4 Red Flags About Your Partner's Cell Phone Use, According to Therapists
Keep a lookout for these potentially problematic habits.
Cell phones play a ubiquitous role in modern relationships. From texting and calling to social media, we use them to stay in contact with our partners, whether they're near or afar. They provide an easy avenue for making date plans, checking in during the work day, or just letting your significant other know you're thinking about them. But they can also cause issues in relationships, too. That's why experts say it's so important to pay attention to your partner's cell phone use. Certain habits and activities may spell trouble.
"How your partner uses their cell phone can provide valuable insights into their state of mind," explains Lisa Lawless, PhD, a clinical psychotherapist and CEO of Holistic Wisdom. "In some ways, it can gauge how healthy your relationship is and things that may need to be addressed."
That's not to say that all shady cell phone behavior spells doom for your relationship. Rather, experts advise confronting your partner about any concerning behavior you've noticed so you can get their side of the story—and hopefully, repair the issue before it snowballs into a bigger one. With that in mind, here are four red flags you'll want to keep a lookout for.
They're suddenly on their phone all the time.
Some people spend more time on their phones than others—and that's OK. But if you notice that your partner has been glued to their screen more often than usual lately, that could be a red flag, says Rachel Hoffman, LCSW, chief clinical officer at Real.
"A dramatic change in behavior regardless of whether it is in cell phone use or anything else can be cause for concern," explains Hoffman. "It's most important to pay attention to how your partner's cell phone use makes you feel. Are you feeling uneasy, anxious, or uncomfortable? If that's the case, then it's possible that the way your partner is engaging with their cell phone feels different to you than it has in the past. It's important to address these feelings with a partner as opposed to criticizing them for their phone use."
They hide their phone as soon as you enter the room.
According to Laurel Steinberg, PhD, a relationship therapist in private practice, it's worth taking note if your partner is super secretive with their phone—for example, they stash it away or turn off the screen whenever you approach.
This could potentially mean that they're hiding something from you, whether that's a gambling addiction, inappropriate texting with a coworker, or something else altogether. The only way to know for sure, though, is to have an open and honest conversation about it.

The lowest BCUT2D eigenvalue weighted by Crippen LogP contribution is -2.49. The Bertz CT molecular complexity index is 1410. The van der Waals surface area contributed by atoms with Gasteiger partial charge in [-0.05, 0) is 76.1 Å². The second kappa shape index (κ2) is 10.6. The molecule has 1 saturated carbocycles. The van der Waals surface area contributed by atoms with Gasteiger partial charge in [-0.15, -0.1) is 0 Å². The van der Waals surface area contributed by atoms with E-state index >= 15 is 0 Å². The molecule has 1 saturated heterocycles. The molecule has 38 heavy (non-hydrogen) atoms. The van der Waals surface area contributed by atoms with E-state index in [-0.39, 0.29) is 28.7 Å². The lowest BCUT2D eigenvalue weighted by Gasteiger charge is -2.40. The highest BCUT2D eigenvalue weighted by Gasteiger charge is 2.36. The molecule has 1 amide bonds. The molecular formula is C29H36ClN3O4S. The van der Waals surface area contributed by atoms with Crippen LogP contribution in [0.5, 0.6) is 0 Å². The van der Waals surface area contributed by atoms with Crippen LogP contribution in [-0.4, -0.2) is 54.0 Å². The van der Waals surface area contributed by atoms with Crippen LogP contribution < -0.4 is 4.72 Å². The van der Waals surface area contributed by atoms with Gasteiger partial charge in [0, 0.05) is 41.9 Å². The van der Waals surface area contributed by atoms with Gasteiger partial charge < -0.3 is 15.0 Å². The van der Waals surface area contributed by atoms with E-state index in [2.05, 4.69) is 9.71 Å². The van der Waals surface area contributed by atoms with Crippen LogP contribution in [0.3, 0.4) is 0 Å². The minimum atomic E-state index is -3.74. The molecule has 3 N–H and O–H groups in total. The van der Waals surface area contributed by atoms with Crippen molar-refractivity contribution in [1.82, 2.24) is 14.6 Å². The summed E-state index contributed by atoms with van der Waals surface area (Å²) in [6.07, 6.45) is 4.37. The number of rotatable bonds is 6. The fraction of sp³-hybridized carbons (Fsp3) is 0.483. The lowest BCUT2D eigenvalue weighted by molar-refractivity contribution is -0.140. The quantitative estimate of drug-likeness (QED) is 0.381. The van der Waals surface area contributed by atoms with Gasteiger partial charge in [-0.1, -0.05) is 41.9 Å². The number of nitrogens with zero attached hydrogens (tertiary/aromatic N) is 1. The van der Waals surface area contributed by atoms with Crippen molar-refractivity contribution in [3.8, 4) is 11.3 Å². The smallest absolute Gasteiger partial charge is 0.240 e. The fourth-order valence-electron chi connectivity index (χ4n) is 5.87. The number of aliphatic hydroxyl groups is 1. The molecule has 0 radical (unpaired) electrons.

So, rather than making assumptions about what they're doing on their phone—and why they're so concerned about you seeing it—it's best to just ask.
They're on their phone when you're trying to have quality time.
It's one thing if your partner occasionally scrolls through Instagram or answers texts while you're just hanging around in the living room or watching a show in bed. But if it seems like they can never be fully present with you no matter what you're doing together, or they can't show up for you because they're more invested in what's happening on their phone, Steinberg says that's cause for concern.
To be clear, this doesn't necessarily mean that your partner is having an affair or is uninterested in spending time with you. Steinberg notes that this could indicate something is wrong at work, which, of course, you'd likely want to know so you can be supportive.
Try letting your partner know how their constant cell phone use makes you feel, and ask them what's going on in a curious but non-accusatory way.
"We are all guilty of our phones being integrated into our lives," adds Marquita Johnson, a licensed professional counselor and owner at MC3. "But it may be helpful to discuss boundaries around what is okay in your relationship."
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They get defensive about their cell phone use.
Let's say you confront your partner about their cell phone habits, whether that's how often they're on their phone or the way they hide their phone from you. If your partner responds with defensiveness, that's another red flag, according to Lawless.
It may indicate that they know they're doing something wrong but can't own up to it. Or, it may simply show their unwillingness to validate your feelings and adjust their behavior as needed.
If this is how your partner reacts, Lawless suggests being as upfront as possible about the effects that their habits are having on you. "Focus on your feelings and avoid blame, as it will allow for a more open dialogue with one another."
More specifically, Lawless suggests finding opportunities for the sincere use of phrases like "I agree," "I understand," and "That's helpful to know" in order to disarm your partner and encourage them to lower their defense mechanisms.